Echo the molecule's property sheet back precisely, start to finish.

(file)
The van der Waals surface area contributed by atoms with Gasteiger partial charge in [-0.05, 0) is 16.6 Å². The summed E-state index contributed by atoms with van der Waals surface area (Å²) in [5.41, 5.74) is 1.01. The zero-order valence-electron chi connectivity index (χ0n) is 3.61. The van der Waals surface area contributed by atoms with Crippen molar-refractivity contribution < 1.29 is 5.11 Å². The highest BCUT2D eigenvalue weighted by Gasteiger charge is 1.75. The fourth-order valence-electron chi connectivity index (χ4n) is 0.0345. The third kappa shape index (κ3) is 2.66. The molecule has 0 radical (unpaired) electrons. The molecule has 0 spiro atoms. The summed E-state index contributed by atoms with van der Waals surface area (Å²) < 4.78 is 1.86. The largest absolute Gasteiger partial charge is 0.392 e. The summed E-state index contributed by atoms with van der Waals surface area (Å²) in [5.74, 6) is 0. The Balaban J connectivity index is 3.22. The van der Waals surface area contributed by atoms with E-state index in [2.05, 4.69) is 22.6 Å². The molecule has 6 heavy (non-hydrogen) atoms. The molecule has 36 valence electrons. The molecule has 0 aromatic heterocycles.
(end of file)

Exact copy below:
The van der Waals surface area contributed by atoms with Gasteiger partial charge in [-0.05, 0) is 16.6 Å². The summed E-state index contributed by atoms with van der Waals surface area (Å²) in [5.41, 5.74) is 1.01. The zero-order valence-electron chi connectivity index (χ0n) is 3.61. The van der Waals surface area contributed by atoms with Crippen molar-refractivity contribution < 1.29 is 5.11 Å². The highest BCUT2D eigenvalue weighted by Gasteiger charge is 1.75. The fourth-order valence-electron chi connectivity index (χ4n) is 0.0345. The third kappa shape index (κ3) is 2.66. The molecule has 0 radical (unpaired) electrons. The molecule has 0 spiro atoms. The summed E-state index contributed by atoms with van der Waals surface area (Å²) < 4.78 is 1.86. The largest absolute Gasteiger partial charge is 0.392 e. The summed E-state index contributed by atoms with van der Waals surface area (Å²) in [5.74, 6) is 0. The Balaban J connectivity index is 3.22. The van der Waals surface area contributed by atoms with E-state index in [2.05, 4.69) is 22.6 Å². The molecule has 6 heavy (non-hydrogen) atoms. The molecule has 36 valence electrons. The molecule has 0 aromatic heterocycles.